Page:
In fact, idolatry, it turns out, is not just worshiping little dumb (speechless) silver and gold statues that cannot see and cannot eat and cannot hear and cannot smell and cannot feel and cannot walk (Jer 10:5, Hab 2:18,19, Dt 4:28, Ps 115:7). As we read through Scripture we find that idolatry includes covetousness (Col 3:5), worshiping what God made (Ro 1:23), the stars and the heavens (2 Ki 23:5), even angels (Col 2:18) and dead people (1 Sam 28:14-15). In our modern times we have such added idols as celebrities, politicians, and nationalism. Throughout it all there is also the great idol that has existed since the fall, the idol of self.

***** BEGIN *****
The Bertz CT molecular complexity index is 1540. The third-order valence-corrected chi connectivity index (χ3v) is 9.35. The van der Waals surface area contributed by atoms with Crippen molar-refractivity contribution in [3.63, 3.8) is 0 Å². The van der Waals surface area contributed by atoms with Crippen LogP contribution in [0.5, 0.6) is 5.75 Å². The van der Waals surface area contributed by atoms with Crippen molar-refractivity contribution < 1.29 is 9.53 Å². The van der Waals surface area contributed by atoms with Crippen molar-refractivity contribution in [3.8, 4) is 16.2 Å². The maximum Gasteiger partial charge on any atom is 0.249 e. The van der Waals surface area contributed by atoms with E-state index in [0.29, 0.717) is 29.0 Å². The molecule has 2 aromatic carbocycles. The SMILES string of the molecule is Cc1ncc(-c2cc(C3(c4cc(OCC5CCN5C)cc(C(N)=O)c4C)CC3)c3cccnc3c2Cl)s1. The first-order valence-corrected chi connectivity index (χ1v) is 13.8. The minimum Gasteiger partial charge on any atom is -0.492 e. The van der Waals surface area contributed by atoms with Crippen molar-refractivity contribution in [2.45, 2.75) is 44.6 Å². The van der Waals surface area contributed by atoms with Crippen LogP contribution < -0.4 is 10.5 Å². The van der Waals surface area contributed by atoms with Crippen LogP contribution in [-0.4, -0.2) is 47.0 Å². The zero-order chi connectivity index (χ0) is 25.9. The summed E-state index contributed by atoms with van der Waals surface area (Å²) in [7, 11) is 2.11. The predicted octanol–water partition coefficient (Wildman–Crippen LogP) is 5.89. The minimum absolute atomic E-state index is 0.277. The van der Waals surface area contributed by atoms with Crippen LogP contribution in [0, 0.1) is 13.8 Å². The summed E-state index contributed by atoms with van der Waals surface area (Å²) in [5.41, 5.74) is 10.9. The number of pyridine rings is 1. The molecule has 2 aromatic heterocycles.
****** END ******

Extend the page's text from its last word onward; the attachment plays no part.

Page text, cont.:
Examples of Idolatry:

Yet you still object! If one is saved, surely idolatry must not be an issue. How I wish that were so. The temptation to idolatry still exists and many biblical figures fell prey to the prowling lion  of idolatry. The people of Israel are and elect people. God chose them specifically and called them. He grew the nation, saved them from slavery, and preserved them in the wilderness. He caused them to defeat their foes and He them a land. So what happens? The same old thing. They turn to idols. They turn to a golden calf, they turn to the gods of the land in which they live. They demand a king when they have a perfectly good King already. Yet after all the ways the Lord shows Himself, the keep slipping into idolatry to the point where they will even sacrifice their infant children to a pagan god (Jer 19:4-5). Each time they take the focus of the invisible God and focus upon visible worthless things.